On-site interventions: NacelleLife™ support as close to the customer as possible
February 8, 2019
Safran Nacelles, designer and integrator of aircraft engine nacelles, equips more than 200 airlines worldwide and assists them with the maintenance and repair of their equipment. When these operations cannot be carried out in its workshops, the OSI (On-Site Interventions) teams spring into action.
Flying. Anytime, anywhere. That is the number one priority of any airline. Hence, the importance of being able to rely on a reactive and efficient MRO1 offer such as Safran Nacelles’ NacelleLife™, anywhere on the planet. “For any number of reasons, it may not be possible to carry out maintenance or repair operations in our three workshops2 dedicated to these activities”, highlights Jessica Chambon, On-Site Interventions (OSI) Manager. “Therefore, our specialists are sent in the field where the aircraft are located.”
Race against time…
One of the OSI team’s tasks is to intervene in the event of an emergency when an aircraft is immobilized on the ground (AOG, Aircraft On Ground) after an in-flight incident. This may occur, for example, following the overheating of an engine that has damaged an internal thermal blanket of the nacelle. An inspection is then required to determine whether this component needs to be replaced. If this is the case, the operation must take place quickly during the aircraft stop, for example, at night so that the aircraft can set off again at the scheduled time the next day. “Deadlines are often extremely tight”, says Jessica Chambon. “Once alerted, we must then react quickly by assigning the task to one of our workshops according to the geographical area in question, the required skills and the availability of teams. We also need to prepare the intervention by defining the repair procedure, identifying the regulatory documents, and briefing the team on the sequence of the work, etc.”
On site, a Field Rep3 may be present at the same time as the OSI team. The OSI team consists of expert mechanical engineers and a manager in charge of organizing the work and signing the authorization certificate for putting the equipment back into service after the intervention. “At any time”, highlights Jessica Chambon, “we provide the customer with the necessary visibility on the progress and schedule of the operations.”
… or scheduled interventions
Another main area of action of the OSI experts includes scheduled interventions. This may involve training a customer on how to use inspection equipment, carrying out scheduled maintenance and repair operations during certain mandatory technical inspections such as the C-checks4, or even carrying out a technical assessment of an airline or a lessor in anticipation of a return or leasing of an aircraft. “This is known as Hardware Reviews”, explains Jessica Chambon. “Three cases may arise. On one hand, our experts may be contacted before a C-check to review the hardware and advise the customer on the maintenance tasks to be expected, and the skills that will be needed, etc. This allows the customer to anticipate the procurement of spare parts and schedule the interventions.”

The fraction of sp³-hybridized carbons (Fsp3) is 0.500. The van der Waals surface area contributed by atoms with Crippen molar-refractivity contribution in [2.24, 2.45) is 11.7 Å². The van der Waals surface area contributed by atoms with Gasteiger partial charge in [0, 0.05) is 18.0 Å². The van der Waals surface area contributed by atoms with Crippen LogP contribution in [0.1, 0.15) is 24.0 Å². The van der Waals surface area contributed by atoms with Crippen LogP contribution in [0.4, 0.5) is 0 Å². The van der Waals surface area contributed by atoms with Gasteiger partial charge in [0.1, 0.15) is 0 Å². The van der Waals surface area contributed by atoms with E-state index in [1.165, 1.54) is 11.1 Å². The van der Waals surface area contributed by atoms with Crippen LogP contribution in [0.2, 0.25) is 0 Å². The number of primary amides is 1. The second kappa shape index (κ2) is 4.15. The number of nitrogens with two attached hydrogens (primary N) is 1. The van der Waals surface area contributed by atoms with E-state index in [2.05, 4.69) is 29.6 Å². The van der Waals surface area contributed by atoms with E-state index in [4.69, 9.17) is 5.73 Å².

This type of offer is particularly appreciated by airlines that operate Airbus A380 aircraft due to the complexity of the work to be carried out.
“The second case”, continues Jessica Chambon, “is our teams being contacted by an airline or a lessor before returning an aircraft in order to carry out a technical review on the nacelle. Again, this allows them to identify, plan and finance the work in advance. Lastly, we also intervene in order to assess hardware before the signing of a service agreement in view of establishing a customized price suitable for the customer’s exact need.” Another highly in-demand activity can be added to this technical assessment: EBU (Engine Build-Up5) when a replacement engine is delivered. “Several build-up formulas are offered from the simplest “basic” assembly to the most complete “Full QEC6” assembly” says Jessica Chambon. “For example, on the A320neo’s nacelle, around 1,300 parts need to be assembled!”
All in all, whether for emergencies or in anticipation, the OSI teams deploy their expertise and professionalism with a large number of operators, lessors and MRO centers worldwide, helping to optimize the availability of their equipment and their maintenance costs.
1 Maintenance, Repair and Overhaul.
2 This concerns the Pont-Audemer MRO center of excellence in France, the Aerostructure Middle East Services (AMES) in Dubai and that of Safran Nacelles Services Americas in Indianapolis, in the United States.
3 A representative of Safran Nacelles responsible for the relationship with the airline.
4 A scheduled inspection with a deadline depending on the aircraft’s number of flight hours or cycles and requiring its immobilization for three to four weeks. The nacelles, engines and also landing gear may therefore be dismantled.
5 Parts connecting the engine to the nacelle.
6 Quick Engine Change.